Audrey Hepburn will always be remembered best for her career as film's foremost ingenue; the young girl who becomes a woman (see "Sabrina", "Breakfast at Tiffanys", et al.). But later in her career, her then husband, producer Mel Ferrer, found a different role for her -that of a blind woman trapped in her home and terrorized by three thugs. Audrey's performance turned WAIT UNTIL DARK into one of the most memorable thrillers to ever hit the silver screen.
WAIT UNTIL DARK opens with a doll being stuffed full of heroin and transported by sexy Lisa (Samantha Jones) from Canada to Kennedy International. Planning some chicanery of her own, Lisa gives the doll to "some guy" in the airport's concourse before meeting her contact. Later, two ex-cons, Talman (Richard Creena) and Carlino (Jack Weston), arrive at what they believe is Lisa's apartment, but she is not at home. They let themselves in and Carlino makes himself comfortable, but Talman is suspicious. They are soon joined by Harry Roat, Jr. (Alan Arkin), a smooth talking psycho who calmly tells them he is aware of the duo's past with Lisa - they took the fall in a previous situation whereas Lisa got away.
After some tense 'negotiations', Talman discovers Lisa's body hanging in the closet. Roat, however, has manipulated the scene which forces Talman and Carlino to work for him or be implicated in Lisa's murder. Roat informs the ex-cons that Lisa gave the doll to some nobody photographer named Sam Hendrix (Efrem Zimbalist) who lives in the apartment. But Roat has been unable to find the doll, so he wants Talman and Carlino to assist him. There is a locked safe in which Roat believes the doll is stashed. Suddenly, Susy Hendrix (Audrey Hepburn) arrives home. Talman and Carlino almost panic, but Roat knows the truth - Susy is blind from a recent accident. After Susy leaves again (sensing something's 'not quite right'), Roat outlines his plan to force the woman to give them the doll he's sure is in the safe.
The next day, Sam leaves for work, telling his wife to be more self-reliant. That's when Roat, Talman and Carlino reenter the picture. What follows is complex, disturbing, and thoroughly suspenseful - what Roat and his lackeys put poor Susy through in their quest for this doll makes for some classic film thriller moments. You'll have to see them for yourselves... but you may want to leave the lights on.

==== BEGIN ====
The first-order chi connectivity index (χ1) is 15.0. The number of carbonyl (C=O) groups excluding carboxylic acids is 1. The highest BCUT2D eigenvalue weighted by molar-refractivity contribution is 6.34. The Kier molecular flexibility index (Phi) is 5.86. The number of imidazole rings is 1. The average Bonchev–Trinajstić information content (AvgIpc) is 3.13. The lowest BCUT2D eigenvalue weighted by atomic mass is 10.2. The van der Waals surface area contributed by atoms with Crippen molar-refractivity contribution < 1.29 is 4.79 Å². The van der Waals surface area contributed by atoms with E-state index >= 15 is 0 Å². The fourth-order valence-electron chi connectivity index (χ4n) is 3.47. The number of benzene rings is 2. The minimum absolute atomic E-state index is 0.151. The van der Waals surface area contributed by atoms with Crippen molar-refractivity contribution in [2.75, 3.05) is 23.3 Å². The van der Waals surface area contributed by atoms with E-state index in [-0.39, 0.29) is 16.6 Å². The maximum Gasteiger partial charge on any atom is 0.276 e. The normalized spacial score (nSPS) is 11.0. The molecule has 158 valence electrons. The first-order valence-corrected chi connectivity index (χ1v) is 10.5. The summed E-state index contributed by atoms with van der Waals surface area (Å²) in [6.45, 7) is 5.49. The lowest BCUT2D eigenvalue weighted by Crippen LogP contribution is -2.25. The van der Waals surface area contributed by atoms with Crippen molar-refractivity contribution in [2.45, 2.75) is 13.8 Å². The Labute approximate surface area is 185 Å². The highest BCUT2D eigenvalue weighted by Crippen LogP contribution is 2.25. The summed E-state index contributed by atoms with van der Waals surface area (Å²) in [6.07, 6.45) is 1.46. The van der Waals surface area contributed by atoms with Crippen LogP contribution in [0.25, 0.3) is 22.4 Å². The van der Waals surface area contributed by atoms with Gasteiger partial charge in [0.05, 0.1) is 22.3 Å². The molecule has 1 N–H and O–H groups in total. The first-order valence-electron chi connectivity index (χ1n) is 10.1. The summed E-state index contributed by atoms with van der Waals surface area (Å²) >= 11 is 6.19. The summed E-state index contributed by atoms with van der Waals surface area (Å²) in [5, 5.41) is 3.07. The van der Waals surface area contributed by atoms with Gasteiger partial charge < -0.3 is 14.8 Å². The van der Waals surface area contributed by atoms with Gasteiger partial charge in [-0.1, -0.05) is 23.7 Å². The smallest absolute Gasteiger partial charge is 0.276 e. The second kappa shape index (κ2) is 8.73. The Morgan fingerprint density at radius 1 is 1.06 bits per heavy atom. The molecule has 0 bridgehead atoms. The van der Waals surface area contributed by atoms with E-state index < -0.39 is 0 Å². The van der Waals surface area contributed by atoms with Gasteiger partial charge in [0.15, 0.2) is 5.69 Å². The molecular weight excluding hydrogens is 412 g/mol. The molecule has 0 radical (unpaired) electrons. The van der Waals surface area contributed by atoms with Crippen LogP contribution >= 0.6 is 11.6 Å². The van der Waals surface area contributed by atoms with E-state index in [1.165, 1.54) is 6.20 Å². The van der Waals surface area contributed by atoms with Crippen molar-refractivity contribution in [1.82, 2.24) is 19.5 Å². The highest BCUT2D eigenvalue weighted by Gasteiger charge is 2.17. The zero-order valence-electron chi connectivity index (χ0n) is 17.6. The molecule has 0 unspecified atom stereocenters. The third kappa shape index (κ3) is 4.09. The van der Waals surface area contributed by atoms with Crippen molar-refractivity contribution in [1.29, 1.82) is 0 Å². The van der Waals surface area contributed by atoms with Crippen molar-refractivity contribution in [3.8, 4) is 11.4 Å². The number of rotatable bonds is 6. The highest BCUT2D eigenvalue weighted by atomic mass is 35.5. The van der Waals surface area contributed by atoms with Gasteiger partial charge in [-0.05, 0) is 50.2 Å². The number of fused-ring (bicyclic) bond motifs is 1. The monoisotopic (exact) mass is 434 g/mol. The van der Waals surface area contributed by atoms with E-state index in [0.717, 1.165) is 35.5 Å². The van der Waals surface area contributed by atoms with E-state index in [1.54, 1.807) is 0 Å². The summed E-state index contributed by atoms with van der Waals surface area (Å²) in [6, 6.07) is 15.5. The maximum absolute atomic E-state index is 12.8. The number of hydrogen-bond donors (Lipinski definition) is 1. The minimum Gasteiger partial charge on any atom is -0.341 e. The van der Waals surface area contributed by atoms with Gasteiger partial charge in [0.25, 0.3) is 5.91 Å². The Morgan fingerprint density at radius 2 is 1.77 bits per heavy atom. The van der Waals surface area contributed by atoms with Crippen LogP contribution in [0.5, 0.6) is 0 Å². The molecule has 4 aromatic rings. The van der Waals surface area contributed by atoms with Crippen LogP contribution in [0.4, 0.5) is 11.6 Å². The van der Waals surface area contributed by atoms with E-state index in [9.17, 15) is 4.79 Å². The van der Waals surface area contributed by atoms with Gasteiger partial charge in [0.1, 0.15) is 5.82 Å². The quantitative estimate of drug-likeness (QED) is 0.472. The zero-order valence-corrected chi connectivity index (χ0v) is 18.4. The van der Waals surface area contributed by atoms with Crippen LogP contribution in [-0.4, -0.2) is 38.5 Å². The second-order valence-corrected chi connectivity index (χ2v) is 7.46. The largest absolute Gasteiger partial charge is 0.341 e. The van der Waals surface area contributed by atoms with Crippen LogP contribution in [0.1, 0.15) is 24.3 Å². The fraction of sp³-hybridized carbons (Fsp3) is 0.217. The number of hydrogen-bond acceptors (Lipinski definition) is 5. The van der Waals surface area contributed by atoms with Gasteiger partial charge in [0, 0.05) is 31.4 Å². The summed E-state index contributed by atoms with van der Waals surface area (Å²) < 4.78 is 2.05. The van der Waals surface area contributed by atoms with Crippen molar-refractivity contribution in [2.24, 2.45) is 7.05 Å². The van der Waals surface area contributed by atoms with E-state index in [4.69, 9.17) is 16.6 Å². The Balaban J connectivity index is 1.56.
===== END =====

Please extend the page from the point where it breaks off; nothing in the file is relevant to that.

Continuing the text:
WAIT UNTIL DARK was originally a Broadway play penned by Frederick Knott (who also wrote "Dial "M" for Murder"). Essentially a one set drama, the play transfers to film very well - director Terence Young keeps the action from feeling "stagey" and the dialogue is sharp and focused. The plot Roat and his stooges weave to manipulate Susy is very complex, but still accessible to the viewer. All the actors give credible performances, but Audrey really shines. You almost believe she really is blind. In a desperate situation, Susy finds the inner strength to confront her attacker, and Audrey makes that evolution of the character totally believable. Alan Arkin also excels as Roat; he sets the template for today's 'sophisticated' psychopaths (such as "Henry: Portrait of a Serial Killer" or "American Psycho").
Suspense film producers these days should go back and re-watch WAIT UNTIL DARK to fully appreciate the use of innuendo to maximize effect - you'll see what I mean when you watch the last ten minutes of how effective that can be.
WAIT UNTIL DARK has been released on DVD in wide screen format and remastered in Dolby audio. More so than many films, the sound and picture are vital to the effectiveness of this film. Audio is very important because sound plays a critical part in the film - Susy is blind, but relies on her hearing to eventually realize the truth. With a cleaned up soundtrack, the audience can appreciate her discoveries. The actual picture quality is overall good, although an early scene is inexplicably dirty. Once more, this plays an important role in the successfulness of the film, especially those last ten minutes.
Warner Brothers has released WAIT UNTL DARK with some nice extras. There is a short feature with Arkin and Ferrer reminiscing about their work and Audrey's on the film. There's an essay on the evolution of the script from stage play to screenplay, as well as the original trailers and teaser for the film. It's not much, but it's something.
WAIT UNTIL DARK is one of the most memorable film thrillers you could ever see. The story's complexity, the subtle direction and superlative acting all combine to put nearly every suspense film to come after it to shame. It's truly a film experience, but you'd better put your lights on.